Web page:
August 6, 2019
This week, U.S. Customs and Border Protection unveiled new rules that bar foreign citizens from traveling to the U.S. under the Visa Waiver Program (VWP) if they have visited North Korea after March 1, 2011.
The new rules would apply to citizens of 38 countries where the VWP currently applies, including South Korea. Travelers from those countries would still be eligible to apply for a visa to visit the U.S., and would not be barred from visiting outright.
The new rules appear to have been triggered by the U.S. re-listing of North Korea as a State Sponsor of Terrorism in November 2017. (North Korea was previously on this list from 1988 through 2008.) The “Visa Waiver Program Improvement and Terrorist Travel Prevention Act of 2015,” which was passed into law in December 2015 as a rider to the 2016 Consolidated Appropriations Act, bars visa-free travel to the U.S. by foreign nationals who have visited Iraq, Syria, any countries designated as a State Sponsor of Terrorism, or other countries of concern.
It is unclear, however, why there was a twenty-month delay between North Korea’s State Sponsor of Terrorism designation and the adoption of these new rules.
Under the law, ineligibility for the VWP may be waived for foreign nationals who traveled to a listed country for purposes related to military or government service, or if the Department of Homeland Security determines that such a waiver “is in the law enforcement or national security interests of the United States.” In 2016, DHS announced certain criteria under which those waivers might apply:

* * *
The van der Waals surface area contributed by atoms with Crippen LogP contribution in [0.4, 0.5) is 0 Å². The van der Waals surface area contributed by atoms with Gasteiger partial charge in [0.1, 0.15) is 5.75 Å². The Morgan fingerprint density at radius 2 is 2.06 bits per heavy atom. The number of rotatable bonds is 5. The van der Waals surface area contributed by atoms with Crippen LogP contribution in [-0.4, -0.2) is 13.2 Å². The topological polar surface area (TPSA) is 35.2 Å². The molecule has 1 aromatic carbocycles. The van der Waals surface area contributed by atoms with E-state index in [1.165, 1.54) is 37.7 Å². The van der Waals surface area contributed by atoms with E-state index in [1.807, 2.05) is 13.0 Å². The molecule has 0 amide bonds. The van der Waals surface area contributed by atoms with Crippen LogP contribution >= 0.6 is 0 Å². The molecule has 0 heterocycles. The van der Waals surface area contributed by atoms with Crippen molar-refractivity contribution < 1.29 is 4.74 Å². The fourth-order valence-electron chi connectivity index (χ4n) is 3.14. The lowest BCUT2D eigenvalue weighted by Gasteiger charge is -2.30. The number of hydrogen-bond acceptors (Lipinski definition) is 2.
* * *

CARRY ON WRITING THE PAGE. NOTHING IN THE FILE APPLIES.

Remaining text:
As a general matter, categories of travelers who may be eligible for a waiver include individuals who traveled to these countries on behalf of international organizations, regional organizations, and sub-national governments on official duty; on behalf of a humanitarian NGO on official duty; or as a journalist for reporting purposes.
At this time, it is not certain whether such humanitarian or journalistic waivers would be applied to individuals who had traveled to North Korea for these purposes.
Yonhap News, citing sources from the South Korean Foreign Ministry, estimates that about 37,000 South Koreans have traveled to North Korea since March 2011 and would therefore now be required to apply for a visa for any travel to the United States. As NK News reports, the new rules could also deter non-U.S. tourism to North Korea.